It occurs every year around this time. An invasion of fluke settle along the beaches of the North Shore of Long Island where they feast on massive schools of spawning sand eels seeking refuge among the flats and shoals. While launch ramps on both sides of Long Island Sound attract boaters looking to cash in on the bounty of fluke each spring, the fishing grounds can become quite congested once news of a hot bite circulates.
There are ample launch sites in Connecticut available to anglers with trailerable boats, which place them within short range of the hot spring fluke grounds located around Mattituck Inlet. Roughly due south of Clinton, the waters of the Sound flush in and out of this area with each passing tide, bringing with it bait-filled water to hungry fluke.
Watch the Weather
Although Long Island Sound can be as flat as a lake, it can also become quite lumpy, and a tight chop can make for wet and uncomfortable motoring and drifting. Therefore be sure to check NOAA weather reports for sea conditions and wind velocity. Keep in mind that winds from both the north and east produce tight chops against hard moving currents, whereas a southwest breeze should make for calmer seas.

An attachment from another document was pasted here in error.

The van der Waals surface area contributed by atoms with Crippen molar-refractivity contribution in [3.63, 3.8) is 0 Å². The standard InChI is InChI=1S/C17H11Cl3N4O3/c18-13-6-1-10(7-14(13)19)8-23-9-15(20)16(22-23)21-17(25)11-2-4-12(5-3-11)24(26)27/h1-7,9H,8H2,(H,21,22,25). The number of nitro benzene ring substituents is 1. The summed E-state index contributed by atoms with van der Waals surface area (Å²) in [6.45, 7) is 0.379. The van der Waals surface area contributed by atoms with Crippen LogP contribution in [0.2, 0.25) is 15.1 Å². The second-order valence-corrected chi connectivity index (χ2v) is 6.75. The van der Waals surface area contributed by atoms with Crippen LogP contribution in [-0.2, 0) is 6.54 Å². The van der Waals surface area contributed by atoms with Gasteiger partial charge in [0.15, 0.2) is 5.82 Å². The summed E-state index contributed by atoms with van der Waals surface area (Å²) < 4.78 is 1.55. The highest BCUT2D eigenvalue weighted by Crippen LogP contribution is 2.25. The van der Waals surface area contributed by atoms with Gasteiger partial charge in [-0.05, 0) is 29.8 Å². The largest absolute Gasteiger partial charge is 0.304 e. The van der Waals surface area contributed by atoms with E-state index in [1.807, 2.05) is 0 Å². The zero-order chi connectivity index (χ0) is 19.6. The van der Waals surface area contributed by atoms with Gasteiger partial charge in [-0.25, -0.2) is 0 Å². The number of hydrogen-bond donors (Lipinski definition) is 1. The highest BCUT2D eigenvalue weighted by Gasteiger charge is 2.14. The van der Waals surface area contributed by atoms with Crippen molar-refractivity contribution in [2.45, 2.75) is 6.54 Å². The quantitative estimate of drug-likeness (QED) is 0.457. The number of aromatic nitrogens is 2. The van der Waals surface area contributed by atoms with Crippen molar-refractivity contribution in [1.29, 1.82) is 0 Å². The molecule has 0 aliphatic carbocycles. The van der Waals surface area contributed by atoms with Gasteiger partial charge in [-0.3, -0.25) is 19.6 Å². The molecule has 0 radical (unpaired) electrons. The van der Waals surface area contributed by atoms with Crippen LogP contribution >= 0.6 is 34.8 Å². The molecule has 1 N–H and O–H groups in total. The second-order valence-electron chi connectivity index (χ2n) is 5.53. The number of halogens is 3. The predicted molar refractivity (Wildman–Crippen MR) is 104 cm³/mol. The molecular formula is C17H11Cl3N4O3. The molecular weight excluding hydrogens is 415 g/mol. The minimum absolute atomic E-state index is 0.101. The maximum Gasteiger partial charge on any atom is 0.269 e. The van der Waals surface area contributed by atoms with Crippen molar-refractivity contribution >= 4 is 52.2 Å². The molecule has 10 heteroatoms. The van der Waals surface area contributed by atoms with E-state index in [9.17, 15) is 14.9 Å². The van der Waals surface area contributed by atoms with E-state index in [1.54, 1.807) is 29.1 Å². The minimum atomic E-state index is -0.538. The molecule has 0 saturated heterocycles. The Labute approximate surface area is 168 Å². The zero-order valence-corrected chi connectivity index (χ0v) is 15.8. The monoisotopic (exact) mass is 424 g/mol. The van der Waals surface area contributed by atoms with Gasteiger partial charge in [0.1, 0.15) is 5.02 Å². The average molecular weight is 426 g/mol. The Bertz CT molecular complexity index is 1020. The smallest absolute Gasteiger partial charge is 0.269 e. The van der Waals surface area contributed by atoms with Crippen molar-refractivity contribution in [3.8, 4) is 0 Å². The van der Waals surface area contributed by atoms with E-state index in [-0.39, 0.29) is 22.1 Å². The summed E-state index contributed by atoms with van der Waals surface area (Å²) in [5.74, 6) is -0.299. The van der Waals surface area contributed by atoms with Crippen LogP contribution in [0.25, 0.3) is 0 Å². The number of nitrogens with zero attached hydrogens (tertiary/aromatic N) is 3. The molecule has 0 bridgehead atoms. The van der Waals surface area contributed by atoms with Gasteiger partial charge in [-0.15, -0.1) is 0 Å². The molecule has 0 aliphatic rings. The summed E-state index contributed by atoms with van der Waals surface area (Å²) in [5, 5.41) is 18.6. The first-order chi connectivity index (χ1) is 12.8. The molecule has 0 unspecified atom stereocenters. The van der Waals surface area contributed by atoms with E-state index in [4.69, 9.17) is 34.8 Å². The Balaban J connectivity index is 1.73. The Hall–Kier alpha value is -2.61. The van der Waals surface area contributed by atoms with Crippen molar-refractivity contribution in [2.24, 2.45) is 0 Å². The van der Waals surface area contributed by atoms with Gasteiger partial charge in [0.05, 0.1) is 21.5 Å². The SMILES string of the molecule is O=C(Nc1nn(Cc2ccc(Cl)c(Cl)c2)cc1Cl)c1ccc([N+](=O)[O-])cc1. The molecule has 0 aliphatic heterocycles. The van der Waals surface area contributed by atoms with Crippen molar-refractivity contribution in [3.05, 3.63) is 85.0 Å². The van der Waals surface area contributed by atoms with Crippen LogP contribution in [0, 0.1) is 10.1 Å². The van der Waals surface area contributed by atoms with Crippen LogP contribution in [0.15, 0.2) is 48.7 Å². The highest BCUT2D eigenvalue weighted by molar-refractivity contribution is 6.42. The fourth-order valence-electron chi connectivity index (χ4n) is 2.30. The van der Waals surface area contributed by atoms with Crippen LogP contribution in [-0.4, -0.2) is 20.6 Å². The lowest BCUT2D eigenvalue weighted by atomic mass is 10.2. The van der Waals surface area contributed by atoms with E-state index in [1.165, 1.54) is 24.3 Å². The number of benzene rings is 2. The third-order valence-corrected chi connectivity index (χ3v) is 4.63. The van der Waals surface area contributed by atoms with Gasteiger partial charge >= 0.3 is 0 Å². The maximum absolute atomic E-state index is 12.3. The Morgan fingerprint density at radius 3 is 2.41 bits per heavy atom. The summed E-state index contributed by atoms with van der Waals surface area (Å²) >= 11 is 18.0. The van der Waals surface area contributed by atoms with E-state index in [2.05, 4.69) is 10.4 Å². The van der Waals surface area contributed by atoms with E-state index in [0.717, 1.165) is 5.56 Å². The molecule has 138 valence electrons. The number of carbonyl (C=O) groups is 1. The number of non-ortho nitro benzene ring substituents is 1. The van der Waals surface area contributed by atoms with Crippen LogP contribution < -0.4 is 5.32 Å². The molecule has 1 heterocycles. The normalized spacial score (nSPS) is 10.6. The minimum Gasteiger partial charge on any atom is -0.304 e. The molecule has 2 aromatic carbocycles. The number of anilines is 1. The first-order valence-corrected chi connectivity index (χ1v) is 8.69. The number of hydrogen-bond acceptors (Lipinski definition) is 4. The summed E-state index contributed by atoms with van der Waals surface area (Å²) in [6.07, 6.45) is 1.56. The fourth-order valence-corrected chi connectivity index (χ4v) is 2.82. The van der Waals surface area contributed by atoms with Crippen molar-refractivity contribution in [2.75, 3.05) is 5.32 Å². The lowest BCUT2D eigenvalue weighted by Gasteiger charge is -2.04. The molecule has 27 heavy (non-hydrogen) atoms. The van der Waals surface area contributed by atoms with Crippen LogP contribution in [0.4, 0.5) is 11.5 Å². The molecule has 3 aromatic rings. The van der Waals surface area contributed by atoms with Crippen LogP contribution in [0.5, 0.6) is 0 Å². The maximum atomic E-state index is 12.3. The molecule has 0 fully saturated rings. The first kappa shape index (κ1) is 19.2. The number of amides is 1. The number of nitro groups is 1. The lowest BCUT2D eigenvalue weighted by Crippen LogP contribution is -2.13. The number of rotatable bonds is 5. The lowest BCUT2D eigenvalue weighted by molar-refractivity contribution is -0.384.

A good eye and a good navigational chart bring opportunities to savvy anglers to spots that they can truly call their own. Charts may be paramount for plotting courses, but these days fancy electronics have shaved off much of the mathematics involved in plotting. Call me old fashioned but I still prefer to break out the paper charts to “read” the water. There’s a lot of ground out there, and a chart pin points potential fishing spots in detail. Look for deep-water drop-offs that empty from shoals, as well as shallow edges and ridges that feed to or from a shoal. Both are excellent locations for finding fluke.
Land of the Giants
Mattituck Inlet and its surroundings have a long reputation for producing outsize fluke. Many teen size fluke were plucked from the rocky lairs of the infamous Horton’s Point over the years. And while Horton Point Lighthouse located 6.7 miles east of Mattituck Inlet is still seen as monster fluke turf, the quantity of double digit fluke has plunged over the years. Nonetheless, more than a handful of doormats to 14 pounds do find their way to the scales for those who are at the right place at the right time. Since Hortons is made up mainly of rocky bottom and strong tidal currents, the area is better suited for trophy hunting rather than quantity.